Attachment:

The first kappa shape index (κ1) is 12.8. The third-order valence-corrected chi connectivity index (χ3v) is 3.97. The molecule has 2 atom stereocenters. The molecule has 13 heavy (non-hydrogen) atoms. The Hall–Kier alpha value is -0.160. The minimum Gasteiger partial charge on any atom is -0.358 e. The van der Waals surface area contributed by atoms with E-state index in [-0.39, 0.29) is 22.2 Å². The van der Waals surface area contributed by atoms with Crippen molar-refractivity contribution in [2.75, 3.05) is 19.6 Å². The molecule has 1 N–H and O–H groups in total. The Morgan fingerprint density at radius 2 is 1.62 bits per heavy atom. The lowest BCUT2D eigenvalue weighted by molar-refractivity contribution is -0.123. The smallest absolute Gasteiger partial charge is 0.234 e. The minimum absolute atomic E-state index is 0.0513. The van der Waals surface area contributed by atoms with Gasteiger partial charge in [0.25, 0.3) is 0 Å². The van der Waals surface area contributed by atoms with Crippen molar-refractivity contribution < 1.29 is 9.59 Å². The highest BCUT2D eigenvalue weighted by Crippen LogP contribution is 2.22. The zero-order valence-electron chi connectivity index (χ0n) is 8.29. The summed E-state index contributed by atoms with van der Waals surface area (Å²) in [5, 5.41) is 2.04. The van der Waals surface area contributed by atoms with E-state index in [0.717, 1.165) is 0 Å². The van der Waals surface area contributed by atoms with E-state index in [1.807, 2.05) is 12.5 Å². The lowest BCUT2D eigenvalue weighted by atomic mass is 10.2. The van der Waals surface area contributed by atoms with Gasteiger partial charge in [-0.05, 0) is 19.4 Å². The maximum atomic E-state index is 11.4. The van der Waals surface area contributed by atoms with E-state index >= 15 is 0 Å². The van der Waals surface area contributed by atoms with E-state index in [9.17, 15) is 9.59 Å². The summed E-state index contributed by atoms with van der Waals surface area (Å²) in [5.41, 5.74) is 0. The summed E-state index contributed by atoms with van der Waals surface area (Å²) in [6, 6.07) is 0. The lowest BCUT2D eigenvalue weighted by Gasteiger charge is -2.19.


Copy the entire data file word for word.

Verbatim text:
The first kappa shape index (κ1) is 12.8. The third-order valence-corrected chi connectivity index (χ3v) is 3.97. The molecule has 2 atom stereocenters. The molecule has 13 heavy (non-hydrogen) atoms. The Hall–Kier alpha value is -0.160. The minimum Gasteiger partial charge on any atom is -0.358 e. The van der Waals surface area contributed by atoms with E-state index in [-0.39, 0.29) is 22.2 Å². The van der Waals surface area contributed by atoms with Crippen molar-refractivity contribution in [2.75, 3.05) is 19.6 Å². The molecule has 1 N–H and O–H groups in total. The Morgan fingerprint density at radius 2 is 1.62 bits per heavy atom. The lowest BCUT2D eigenvalue weighted by molar-refractivity contribution is -0.123. The smallest absolute Gasteiger partial charge is 0.234 e. The minimum absolute atomic E-state index is 0.0513. The van der Waals surface area contributed by atoms with Gasteiger partial charge in [0.25, 0.3) is 0 Å². The van der Waals surface area contributed by atoms with Crippen molar-refractivity contribution < 1.29 is 9.59 Å². The highest BCUT2D eigenvalue weighted by Crippen LogP contribution is 2.22. The zero-order valence-electron chi connectivity index (χ0n) is 8.29. The summed E-state index contributed by atoms with van der Waals surface area (Å²) in [5, 5.41) is 2.04. The van der Waals surface area contributed by atoms with E-state index in [0.717, 1.165) is 0 Å². The van der Waals surface area contributed by atoms with E-state index in [1.807, 2.05) is 12.5 Å². The lowest BCUT2D eigenvalue weighted by atomic mass is 10.2. The van der Waals surface area contributed by atoms with Gasteiger partial charge in [-0.05, 0) is 19.4 Å². The maximum atomic E-state index is 11.4. The van der Waals surface area contributed by atoms with E-state index >= 15 is 0 Å². The van der Waals surface area contributed by atoms with E-state index in [9.17, 15) is 9.59 Å². The summed E-state index contributed by atoms with van der Waals surface area (Å²) in [5.41, 5.74) is 0. The summed E-state index contributed by atoms with van der Waals surface area (Å²) in [6, 6.07) is 0. The lowest BCUT2D eigenvalue weighted by Gasteiger charge is -2.19.